Enjoying a breakfast at the Hotel du Vin in Harrogate. Train back to London at 11:14.
It intrigues me the extent to which the brand of Hotel du Vin is consistently able to flex to the various moods of the day. It seems perfect for breakfast as well as for afternoon cocktails or a full blown dinner. Whether it is dark or light. The spaces assume the meaning we want to project onto them. Breakfast is up-market bistro with a hint of luxury and the service is excellent and service is by far the greatest marker of 'luxury', assuming one is also on the starting blocks of the material qualities.
The subtle hint of the Luberon outside somehow evoked by the interior aesthetic; the rich solid wooden floors pressed down by the gently faded antique - effect walls with beading and panelling to match - and the understated but excellent breakfast – in my case comprising fruit compote and fresh fruit salad followed by a very tasty Yorkshire-sourced full breakfast washed down with earl grey and a raspberry smoothie – all work together to create an aristocratic ambience absolutely without the implications of a class system behind it. A class system of ingrained superiority and arrogance. This is of course a selective place (with prices to match) but it is not arrogant. Nor is it bling. Perhaps it offers more of an open aristocracy of quality (albeit with the antique-effect walls). Customer focused with intelligent and carefully balanced interiors and efficient,friendly service of high quality. All of this makes for a great experience.
And an experience is both momentary and long-living. A single bad experience can dis-ease a brand in the mind of a customer.
A friend recently went to a top-brand clothing shop, (also in Harrogate), with her new partner to buy some clothes for him. Everything was perfect, except that the young sales person was condescending in response to her partner’s query about a particular garment. How sensitive our perception of a brand’s value really is. How affected it can be by our experience of it ‘on the floor’. My friend heartily declared to me that the staff member was rude and that she has no interest in ever stepping into the shop again. The potential of a lifetime of loyalty damaged by an inexperienced comment pitched in an unfortunate (and unprofessional) manner in but a matter of seconds.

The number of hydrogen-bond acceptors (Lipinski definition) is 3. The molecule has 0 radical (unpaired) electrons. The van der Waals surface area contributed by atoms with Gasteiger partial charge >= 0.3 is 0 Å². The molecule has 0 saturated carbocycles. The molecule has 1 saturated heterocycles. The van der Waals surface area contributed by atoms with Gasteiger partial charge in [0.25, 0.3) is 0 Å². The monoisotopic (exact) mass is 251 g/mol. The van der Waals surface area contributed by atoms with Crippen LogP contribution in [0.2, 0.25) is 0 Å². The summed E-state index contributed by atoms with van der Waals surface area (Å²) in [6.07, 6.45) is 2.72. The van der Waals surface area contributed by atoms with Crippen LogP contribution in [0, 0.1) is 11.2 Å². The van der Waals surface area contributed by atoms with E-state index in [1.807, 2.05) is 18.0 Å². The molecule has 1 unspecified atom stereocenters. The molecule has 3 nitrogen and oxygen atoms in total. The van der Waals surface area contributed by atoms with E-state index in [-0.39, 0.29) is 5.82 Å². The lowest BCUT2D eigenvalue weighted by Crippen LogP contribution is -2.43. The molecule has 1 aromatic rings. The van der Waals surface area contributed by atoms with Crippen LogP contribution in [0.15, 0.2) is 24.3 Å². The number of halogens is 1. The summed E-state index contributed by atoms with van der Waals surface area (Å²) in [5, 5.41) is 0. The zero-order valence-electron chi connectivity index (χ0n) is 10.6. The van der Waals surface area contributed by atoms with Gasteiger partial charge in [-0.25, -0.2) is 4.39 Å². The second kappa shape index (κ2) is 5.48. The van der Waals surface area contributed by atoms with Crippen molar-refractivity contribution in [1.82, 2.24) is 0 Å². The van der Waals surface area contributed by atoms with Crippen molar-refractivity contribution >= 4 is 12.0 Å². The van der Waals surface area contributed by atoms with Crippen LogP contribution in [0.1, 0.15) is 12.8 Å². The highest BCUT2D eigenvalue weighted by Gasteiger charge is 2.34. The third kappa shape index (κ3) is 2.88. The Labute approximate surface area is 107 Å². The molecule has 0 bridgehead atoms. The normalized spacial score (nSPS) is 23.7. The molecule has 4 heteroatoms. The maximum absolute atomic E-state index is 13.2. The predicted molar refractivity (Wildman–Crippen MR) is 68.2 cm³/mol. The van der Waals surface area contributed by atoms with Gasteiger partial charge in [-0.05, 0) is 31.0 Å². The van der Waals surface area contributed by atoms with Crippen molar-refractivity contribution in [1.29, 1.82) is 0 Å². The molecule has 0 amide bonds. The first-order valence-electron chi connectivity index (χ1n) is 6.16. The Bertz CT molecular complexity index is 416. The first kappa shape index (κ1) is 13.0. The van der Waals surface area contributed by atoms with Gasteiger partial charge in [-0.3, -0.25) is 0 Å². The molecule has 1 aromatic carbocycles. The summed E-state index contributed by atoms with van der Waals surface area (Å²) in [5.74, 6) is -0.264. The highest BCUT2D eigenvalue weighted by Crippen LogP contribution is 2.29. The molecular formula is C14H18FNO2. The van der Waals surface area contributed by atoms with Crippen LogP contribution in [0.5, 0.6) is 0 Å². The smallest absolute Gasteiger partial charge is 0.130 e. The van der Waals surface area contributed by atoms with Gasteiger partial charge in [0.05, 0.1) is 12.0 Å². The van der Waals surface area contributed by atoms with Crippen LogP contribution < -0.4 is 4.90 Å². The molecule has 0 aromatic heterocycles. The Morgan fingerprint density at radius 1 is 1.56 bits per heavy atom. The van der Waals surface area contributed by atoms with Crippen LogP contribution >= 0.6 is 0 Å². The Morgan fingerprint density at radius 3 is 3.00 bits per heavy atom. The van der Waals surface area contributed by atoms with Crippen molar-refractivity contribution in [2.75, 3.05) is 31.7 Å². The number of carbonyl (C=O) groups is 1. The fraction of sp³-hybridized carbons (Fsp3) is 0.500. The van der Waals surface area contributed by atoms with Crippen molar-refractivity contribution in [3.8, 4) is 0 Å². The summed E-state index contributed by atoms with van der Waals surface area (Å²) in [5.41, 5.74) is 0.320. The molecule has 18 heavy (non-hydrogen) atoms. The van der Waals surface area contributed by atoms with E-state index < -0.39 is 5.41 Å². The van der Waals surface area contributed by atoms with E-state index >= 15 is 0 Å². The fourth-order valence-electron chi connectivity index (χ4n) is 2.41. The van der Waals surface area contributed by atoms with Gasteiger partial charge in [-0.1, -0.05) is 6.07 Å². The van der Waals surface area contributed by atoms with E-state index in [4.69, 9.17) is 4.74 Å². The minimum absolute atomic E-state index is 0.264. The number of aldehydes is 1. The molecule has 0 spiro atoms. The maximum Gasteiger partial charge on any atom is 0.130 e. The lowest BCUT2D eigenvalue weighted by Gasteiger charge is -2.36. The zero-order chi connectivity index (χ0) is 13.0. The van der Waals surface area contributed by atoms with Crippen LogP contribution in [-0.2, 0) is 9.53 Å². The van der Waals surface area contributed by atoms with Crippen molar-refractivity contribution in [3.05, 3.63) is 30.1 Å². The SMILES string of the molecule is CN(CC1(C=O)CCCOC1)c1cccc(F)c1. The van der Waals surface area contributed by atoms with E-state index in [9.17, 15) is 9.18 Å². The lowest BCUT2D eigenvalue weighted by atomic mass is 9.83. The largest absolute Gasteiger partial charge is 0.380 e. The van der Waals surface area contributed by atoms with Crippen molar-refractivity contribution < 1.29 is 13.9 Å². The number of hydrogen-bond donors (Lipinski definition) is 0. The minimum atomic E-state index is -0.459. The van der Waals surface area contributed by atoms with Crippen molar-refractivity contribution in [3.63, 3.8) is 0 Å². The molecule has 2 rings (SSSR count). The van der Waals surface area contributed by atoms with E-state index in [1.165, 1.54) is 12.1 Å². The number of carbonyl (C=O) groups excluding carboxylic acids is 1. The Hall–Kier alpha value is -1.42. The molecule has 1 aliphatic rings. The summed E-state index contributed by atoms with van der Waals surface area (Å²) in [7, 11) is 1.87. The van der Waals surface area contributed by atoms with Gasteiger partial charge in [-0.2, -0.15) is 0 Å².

To be of service is not to be servile. The idea of service in the UK (rooted in the antecedents of a class system – upstairs/downstairs) is not the same as in other parts of Europe. To be of service is a high-level, high-quality, highly-nuanced and caring activity. To be of service is not to be a servant.
A close uncle spent his final weeks dying from double cancer in his early eighties in a respite hospital for the terminally ill. On my last visit to see him alive but a few weeks ago, he told me,” The nurses come and make my bed and it is as if I am not there. Michael”, he said, “I feel like an object”.
This is not service. This is dis-service. And that too is a dis-ease.
Does a respite hospital have a responsibility to pay attention to the quality of service at the deepest level? I believe it does. I believe the experience should meet the promise. And there always is a promise – whether it is explicitly stated or not. (As Erik Spiekermann likes to quote – ‘you cannot not communicate’).
Many hospitals have not had time to step back and think through what they are and what they do from the point of view of the promise and actuality of the experience that their patients have no choice but to live (or die) through. Down to the finest detail of interaction. As for the Hotel-du-vin this is a high-order task demanding a different mind-set and great attention to the experience to be delivered.
Perhaps a hospital could learn from a Hotel. Good service is not expensive. It is subtle and complex. Offering caring attention to the human needs of those we provide service for is not rocket science. Although it is a specialist skill that needs to be voiced, described, understood and imparted to those who enjoy that responsibility within the organisational culture. It needs to be thought about and cared for.
And not surprisingly, this has a double effect for both parties involved in the service interaction. It is rewarding. It brings satisfaction at more than a mechanistic or profit-oriented level. To paraphrase Shakespeare:
“The quality of service is not strained; It is twice blessed- It blesseth him that gives, and him that takes.”
And that, in turn, is motivating for staff and customers alike.
My breakfast has finished now, but not the memory or the feeling that I would like to return again to this experience. I am lucky to have been here and I am grateful for it. And I want to come back.
RIP Uncle David.